Entering adulthood is like stepping into a dark room in a haunted house. Or that’s what it was like for me. As an undergraduate student living on my own for the first time, I stared mortality in the face. After not taking care of myself for several months, subsisting on boxes of mac and cheese alone, my body welcomed an illness that refused to leave—and no doctors could tell me what was wrong, why I kept dropping pounds, or why a fever kept ebbing and flowing, again and over, over several months. It was just a virus, they said.
During this nebulous time, I had my first panic attack. I was watching Buffy, second season, a show I’d seen a hundred times before—and suddenly, I went weak all over, my heart pounding and palpating. That was the first time I went to the ER, and as I explained my shitty college lifestyle to an overtired doctor, I realized that fear—anxiety—could affect the body. It could make me feel so scared I thought I was dying.
Over the next years, I collected a series of phobias like new hobbies. After moving to Oregon, I developed a fear of flying that made it difficult to get home to see my family. After a bad car accident, I acquired a phobia of driving. I grew frightened of medications; food I didn’t prepare myself; storms, crowded places. As I gave into them, they changed my life—for the worst.
This isn’t about those phobias, which I overcame with years of exposure therapy and medication. These days I can climb onto a plane; drive; enter the world without worrying that a satellite might fall from the sky and kill me. But one persistent fear stuck around: the fear of fear.
After so many panic attacks and nights wasted in a shaking ball on the floor, losing control of myself became my greatest fear. I hated every reminiscent sensation: dizziness, tiredness, a tremor. But how does one expose oneself to fear?
I didn’t know the answer until I met my current spouse. He was a horror aficionado, and when he begged me to watch some of his favorite movies, I agreed—as long as it was daytime. He put on Hellraiser. I made it through. Next was Nightmare on Elm Street. That one was more difficult; there was no happy ending, no monster defeat to wrap things up neatly. The unsettled feelings remained a little longer, and that was okay. It didn’t last forever.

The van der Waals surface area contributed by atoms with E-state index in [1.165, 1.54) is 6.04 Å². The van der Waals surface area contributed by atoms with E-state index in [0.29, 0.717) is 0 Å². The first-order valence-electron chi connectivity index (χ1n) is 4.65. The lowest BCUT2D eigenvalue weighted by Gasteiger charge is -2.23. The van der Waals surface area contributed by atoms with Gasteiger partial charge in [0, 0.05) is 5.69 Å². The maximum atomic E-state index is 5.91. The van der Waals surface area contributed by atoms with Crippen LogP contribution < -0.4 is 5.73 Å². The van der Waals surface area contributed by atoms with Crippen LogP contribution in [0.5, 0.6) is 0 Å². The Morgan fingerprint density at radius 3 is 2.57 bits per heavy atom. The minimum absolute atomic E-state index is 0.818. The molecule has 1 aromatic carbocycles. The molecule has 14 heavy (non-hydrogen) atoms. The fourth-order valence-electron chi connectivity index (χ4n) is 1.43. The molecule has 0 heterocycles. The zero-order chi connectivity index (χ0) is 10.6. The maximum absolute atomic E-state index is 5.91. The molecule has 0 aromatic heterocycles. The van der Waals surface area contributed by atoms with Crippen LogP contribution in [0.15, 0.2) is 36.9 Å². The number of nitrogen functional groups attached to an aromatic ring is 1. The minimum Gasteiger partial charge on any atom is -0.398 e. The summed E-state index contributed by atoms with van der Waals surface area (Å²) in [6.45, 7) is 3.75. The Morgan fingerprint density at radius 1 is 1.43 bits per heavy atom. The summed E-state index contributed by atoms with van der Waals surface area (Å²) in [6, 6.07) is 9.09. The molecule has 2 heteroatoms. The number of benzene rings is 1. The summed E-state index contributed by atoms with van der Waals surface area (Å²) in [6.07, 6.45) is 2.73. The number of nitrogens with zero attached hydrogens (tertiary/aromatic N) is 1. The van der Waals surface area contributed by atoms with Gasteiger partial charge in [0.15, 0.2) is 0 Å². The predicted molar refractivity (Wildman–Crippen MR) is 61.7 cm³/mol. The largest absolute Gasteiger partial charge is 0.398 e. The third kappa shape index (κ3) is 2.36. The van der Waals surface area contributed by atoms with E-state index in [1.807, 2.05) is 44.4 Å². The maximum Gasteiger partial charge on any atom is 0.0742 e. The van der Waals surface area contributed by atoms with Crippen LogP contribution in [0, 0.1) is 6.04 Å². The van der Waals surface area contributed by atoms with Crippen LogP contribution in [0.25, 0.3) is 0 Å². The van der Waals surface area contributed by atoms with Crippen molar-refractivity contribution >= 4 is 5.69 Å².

From there, I watched every classic horror film I could convince my friends to consume. I’m most frightened of ghost stories, but I stay up several nights a year turning the pages of some haunting book like Sarah Gailey’s Just Like Home or Shirley Jackson’s The Haunting of Hill House.
People often ask me what drew me to writing horror after mainly exploring sci-fi and fantasy. Fear is powerful; it has such a hold on us, both when we wake and when we sleep. It dictates what we do every day—and more so, what we refuse to do. To watch, to read, to write horror is to stare fear in its face—and to understand that it’s nothing more than shadows.
Bonnie Jo Stufflebeam is the author of Glorious Fiends, out now through Underland Press. Her short story collection, Where You Linger, came out earlier this year from Vernacular Press. Her Nebula-nominated fiction has appeared in over 90 publications such as LeVar Burton Reads. Find out more about her at BonnieJoStufflebeam.com.
Glorious Fiends: Underland
Where You Linger: Vernacular